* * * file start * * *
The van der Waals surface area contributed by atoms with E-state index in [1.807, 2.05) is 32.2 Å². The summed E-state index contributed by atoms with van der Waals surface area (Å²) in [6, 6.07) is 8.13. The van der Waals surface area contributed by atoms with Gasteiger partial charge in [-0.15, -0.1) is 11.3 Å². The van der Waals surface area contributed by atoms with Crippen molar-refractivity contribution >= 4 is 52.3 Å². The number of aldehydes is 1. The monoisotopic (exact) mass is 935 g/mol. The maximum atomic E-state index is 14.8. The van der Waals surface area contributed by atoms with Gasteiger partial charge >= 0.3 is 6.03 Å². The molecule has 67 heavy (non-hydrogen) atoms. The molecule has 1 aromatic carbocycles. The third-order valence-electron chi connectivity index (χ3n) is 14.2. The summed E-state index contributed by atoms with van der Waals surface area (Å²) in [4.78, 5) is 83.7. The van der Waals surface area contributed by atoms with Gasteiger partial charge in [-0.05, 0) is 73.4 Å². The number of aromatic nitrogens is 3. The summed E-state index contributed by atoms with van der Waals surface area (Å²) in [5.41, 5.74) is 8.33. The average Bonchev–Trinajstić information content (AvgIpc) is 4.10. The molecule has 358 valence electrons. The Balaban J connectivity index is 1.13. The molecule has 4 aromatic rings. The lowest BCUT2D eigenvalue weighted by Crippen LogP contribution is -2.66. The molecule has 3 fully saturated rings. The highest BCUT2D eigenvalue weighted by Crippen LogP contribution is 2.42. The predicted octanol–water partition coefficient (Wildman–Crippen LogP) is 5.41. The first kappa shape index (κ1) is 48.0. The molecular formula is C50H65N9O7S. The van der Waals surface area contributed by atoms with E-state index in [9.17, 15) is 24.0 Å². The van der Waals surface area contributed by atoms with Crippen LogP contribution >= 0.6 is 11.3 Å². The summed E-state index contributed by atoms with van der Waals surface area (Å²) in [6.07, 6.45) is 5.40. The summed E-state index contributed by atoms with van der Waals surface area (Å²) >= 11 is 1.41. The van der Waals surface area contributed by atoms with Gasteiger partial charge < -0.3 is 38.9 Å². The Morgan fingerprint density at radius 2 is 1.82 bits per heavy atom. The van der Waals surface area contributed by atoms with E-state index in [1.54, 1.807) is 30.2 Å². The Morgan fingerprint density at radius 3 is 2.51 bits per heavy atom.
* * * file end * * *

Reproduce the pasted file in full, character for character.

The van der Waals surface area contributed by atoms with E-state index in [1.807, 2.05) is 32.2 Å². The summed E-state index contributed by atoms with van der Waals surface area (Å²) in [6, 6.07) is 8.13. The van der Waals surface area contributed by atoms with Gasteiger partial charge in [-0.15, -0.1) is 11.3 Å². The van der Waals surface area contributed by atoms with Crippen molar-refractivity contribution >= 4 is 52.3 Å². The number of aldehydes is 1. The monoisotopic (exact) mass is 935 g/mol. The maximum atomic E-state index is 14.8. The van der Waals surface area contributed by atoms with Gasteiger partial charge >= 0.3 is 6.03 Å². The molecule has 67 heavy (non-hydrogen) atoms. The molecule has 1 aromatic carbocycles. The third-order valence-electron chi connectivity index (χ3n) is 14.2. The summed E-state index contributed by atoms with van der Waals surface area (Å²) in [4.78, 5) is 83.7. The van der Waals surface area contributed by atoms with Gasteiger partial charge in [-0.05, 0) is 73.4 Å². The number of aromatic nitrogens is 3. The summed E-state index contributed by atoms with van der Waals surface area (Å²) in [5.41, 5.74) is 8.33. The average Bonchev–Trinajstić information content (AvgIpc) is 4.10. The molecule has 358 valence electrons. The Balaban J connectivity index is 1.13. The molecule has 4 aromatic rings. The lowest BCUT2D eigenvalue weighted by Crippen LogP contribution is -2.66. The molecule has 3 fully saturated rings. The highest BCUT2D eigenvalue weighted by Crippen LogP contribution is 2.42. The predicted octanol–water partition coefficient (Wildman–Crippen LogP) is 5.41. The first kappa shape index (κ1) is 48.0. The molecular formula is C50H65N9O7S. The van der Waals surface area contributed by atoms with E-state index in [9.17, 15) is 24.0 Å². The van der Waals surface area contributed by atoms with Crippen LogP contribution >= 0.6 is 11.3 Å². The summed E-state index contributed by atoms with van der Waals surface area (Å²) in [6.07, 6.45) is 5.40. The summed E-state index contributed by atoms with van der Waals surface area (Å²) >= 11 is 1.41. The van der Waals surface area contributed by atoms with Gasteiger partial charge < -0.3 is 38.9 Å². The Morgan fingerprint density at radius 2 is 1.82 bits per heavy atom. The van der Waals surface area contributed by atoms with E-state index in [1.54, 1.807) is 30.2 Å². The Morgan fingerprint density at radius 3 is 2.51 bits per heavy atom.